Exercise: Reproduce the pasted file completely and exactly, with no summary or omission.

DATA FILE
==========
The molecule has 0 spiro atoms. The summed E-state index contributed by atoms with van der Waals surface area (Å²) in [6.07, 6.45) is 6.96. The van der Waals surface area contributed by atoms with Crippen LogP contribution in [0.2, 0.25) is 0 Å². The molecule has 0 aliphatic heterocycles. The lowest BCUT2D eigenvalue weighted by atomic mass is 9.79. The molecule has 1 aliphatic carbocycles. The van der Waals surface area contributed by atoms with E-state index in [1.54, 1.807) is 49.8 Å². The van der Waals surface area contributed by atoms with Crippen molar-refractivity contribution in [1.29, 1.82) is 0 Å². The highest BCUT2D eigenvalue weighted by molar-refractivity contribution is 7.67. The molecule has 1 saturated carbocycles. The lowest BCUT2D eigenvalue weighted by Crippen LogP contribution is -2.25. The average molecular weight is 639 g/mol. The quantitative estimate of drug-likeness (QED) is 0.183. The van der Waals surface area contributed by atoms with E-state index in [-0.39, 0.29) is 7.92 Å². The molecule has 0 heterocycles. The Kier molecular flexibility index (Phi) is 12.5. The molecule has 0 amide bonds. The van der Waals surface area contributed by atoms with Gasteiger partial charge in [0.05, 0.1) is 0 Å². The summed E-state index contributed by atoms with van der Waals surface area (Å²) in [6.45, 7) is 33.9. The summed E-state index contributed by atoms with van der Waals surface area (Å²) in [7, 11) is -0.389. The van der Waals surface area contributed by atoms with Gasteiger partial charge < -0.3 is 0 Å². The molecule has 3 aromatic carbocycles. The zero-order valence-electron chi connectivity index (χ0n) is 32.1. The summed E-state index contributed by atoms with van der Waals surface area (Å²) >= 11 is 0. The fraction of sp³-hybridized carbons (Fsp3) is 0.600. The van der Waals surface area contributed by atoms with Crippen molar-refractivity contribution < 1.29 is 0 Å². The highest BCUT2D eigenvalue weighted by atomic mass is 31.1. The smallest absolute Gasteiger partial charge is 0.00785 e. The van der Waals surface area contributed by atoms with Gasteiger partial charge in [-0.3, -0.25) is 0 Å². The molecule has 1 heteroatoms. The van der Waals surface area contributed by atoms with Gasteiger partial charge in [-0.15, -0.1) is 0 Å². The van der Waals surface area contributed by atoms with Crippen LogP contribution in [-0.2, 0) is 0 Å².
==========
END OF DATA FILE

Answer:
The molecule has 0 spiro atoms. The summed E-state index contributed by atoms with van der Waals surface area (Å²) in [6.07, 6.45) is 6.96. The van der Waals surface area contributed by atoms with Crippen LogP contribution in [0.2, 0.25) is 0 Å². The molecule has 0 aliphatic heterocycles. The lowest BCUT2D eigenvalue weighted by atomic mass is 9.79. The molecule has 1 aliphatic carbocycles. The van der Waals surface area contributed by atoms with E-state index in [1.54, 1.807) is 49.8 Å². The van der Waals surface area contributed by atoms with Crippen molar-refractivity contribution in [1.29, 1.82) is 0 Å². The highest BCUT2D eigenvalue weighted by molar-refractivity contribution is 7.67. The molecule has 1 saturated carbocycles. The lowest BCUT2D eigenvalue weighted by Crippen LogP contribution is -2.25. The average molecular weight is 639 g/mol. The quantitative estimate of drug-likeness (QED) is 0.183. The van der Waals surface area contributed by atoms with E-state index in [-0.39, 0.29) is 7.92 Å². The molecule has 0 heterocycles. The Kier molecular flexibility index (Phi) is 12.5. The molecule has 0 amide bonds. The van der Waals surface area contributed by atoms with Gasteiger partial charge in [0.05, 0.1) is 0 Å². The summed E-state index contributed by atoms with van der Waals surface area (Å²) in [6.45, 7) is 33.9. The summed E-state index contributed by atoms with van der Waals surface area (Å²) in [7, 11) is -0.389. The van der Waals surface area contributed by atoms with Gasteiger partial charge < -0.3 is 0 Å². The molecule has 3 aromatic carbocycles. The zero-order valence-electron chi connectivity index (χ0n) is 32.1. The summed E-state index contributed by atoms with van der Waals surface area (Å²) >= 11 is 0. The fraction of sp³-hybridized carbons (Fsp3) is 0.600. The van der Waals surface area contributed by atoms with Crippen molar-refractivity contribution < 1.29 is 0 Å². The highest BCUT2D eigenvalue weighted by atomic mass is 31.1. The smallest absolute Gasteiger partial charge is 0.00785 e. The van der Waals surface area contributed by atoms with Gasteiger partial charge in [-0.3, -0.25) is 0 Å². The molecule has 1 heteroatoms. The van der Waals surface area contributed by atoms with Gasteiger partial charge in [-0.15, -0.1) is 0 Å². The van der Waals surface area contributed by atoms with Crippen LogP contribution in [-0.2, 0) is 0 Å².